Tuesday, March 20, 2018

The Sign of the Four by Sir Arthur Conan Doyle

“My mind," he said, "rebels at stagnation. Give me problems, give me work, give me the most abstruse cryptogram or the most intricate analysis, and I am in my own proper atmosphere. I can dispense then with artificial stimulants. But I abhor the dull routine of existence. I crave for mental exaltation. That is why I have chosen my own particular profession, or rather created it, for I am the only one in the world.”
For a few years when I was a kid, my dad gifted me a Sherlock Holmes book every year on my birthday. As a result, I have the entire collection (in fancy hardback form with spines printed in various tie patterns), and have been dutifully packing it up and moving it from home to home over the course of the past 20 years or so, but I never actually cracked one open.  Turns out that was probably for the best.

In this, Doyle's second account of Holmes and Watson's adventures, a woman comes to them with a mystery. After her father's death many years ago, she started receiving anonymous valuable gifts in the mail, and she suspects foul play. Holmes and Watson investigate and uncover a complicated web of deceit tracing back decades and across continents. The tale unfolds in a style I've come to associate with Sherlock Holmes from various screen adaptations adaptations; the case seems to be following a particular path and then Holmes has some flash of completely random insight, and immediately everything falls into place. Even though this was my first foray into reading a Holmes mystery, the format already felt a little trite.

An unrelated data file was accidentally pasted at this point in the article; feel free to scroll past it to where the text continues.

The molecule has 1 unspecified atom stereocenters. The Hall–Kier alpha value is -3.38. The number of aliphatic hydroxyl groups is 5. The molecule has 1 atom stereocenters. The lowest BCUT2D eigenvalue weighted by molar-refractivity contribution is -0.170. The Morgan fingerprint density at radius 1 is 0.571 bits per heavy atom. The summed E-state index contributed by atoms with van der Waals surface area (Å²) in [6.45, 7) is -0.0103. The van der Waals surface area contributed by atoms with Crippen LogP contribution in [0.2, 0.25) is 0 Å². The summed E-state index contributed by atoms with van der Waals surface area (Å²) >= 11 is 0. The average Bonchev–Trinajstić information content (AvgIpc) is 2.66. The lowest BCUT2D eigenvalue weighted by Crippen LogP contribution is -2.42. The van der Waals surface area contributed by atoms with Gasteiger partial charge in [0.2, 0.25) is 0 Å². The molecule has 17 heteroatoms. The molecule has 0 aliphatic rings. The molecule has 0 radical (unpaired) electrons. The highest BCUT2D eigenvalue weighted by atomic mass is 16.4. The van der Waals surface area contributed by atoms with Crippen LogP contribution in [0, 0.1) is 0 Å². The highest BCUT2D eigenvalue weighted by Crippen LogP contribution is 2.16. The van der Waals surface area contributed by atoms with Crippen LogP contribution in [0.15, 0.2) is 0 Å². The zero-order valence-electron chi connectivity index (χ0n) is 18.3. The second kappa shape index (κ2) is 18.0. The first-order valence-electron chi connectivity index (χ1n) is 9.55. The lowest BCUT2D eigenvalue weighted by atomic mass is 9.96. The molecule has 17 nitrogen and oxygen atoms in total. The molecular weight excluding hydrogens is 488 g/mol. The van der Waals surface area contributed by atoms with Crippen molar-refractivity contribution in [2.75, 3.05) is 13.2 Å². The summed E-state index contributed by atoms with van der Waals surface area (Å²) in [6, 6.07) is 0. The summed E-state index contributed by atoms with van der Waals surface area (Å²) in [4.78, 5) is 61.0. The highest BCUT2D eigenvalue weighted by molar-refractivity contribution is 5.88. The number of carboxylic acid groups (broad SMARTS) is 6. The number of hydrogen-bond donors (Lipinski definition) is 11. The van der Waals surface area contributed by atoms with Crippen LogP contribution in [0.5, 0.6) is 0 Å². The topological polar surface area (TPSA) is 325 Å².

Far more concerning, however, was the rampant sexism and troubling Orientalism at the core of the story. Holmes actually says the words: "Women are never to be entirely trusted--not the best of them" and the story is entirely devoid of women who are not damsels in distress or token wives included to move the plot along. The depictions of India and various other British colonies are even more problematic and stereotypical, and it reads like an incredibly racist ethnocentric account of colonial superiority. Inhabitants of the various islands are described as "savages" and are generally dehumanized and reduced to animalistic features and tendencies. No one, not even Watson (the rational and often more enlightened of the pair), seems to bat an eyelash.

I realize that this must have been par for the course at the time, but it does not age well, and the mystery was not worth the constant racist and sexist undertones (and often overtones!). I'm not feeling particularly inclined to dig into any of the rest of my collection any time soon.

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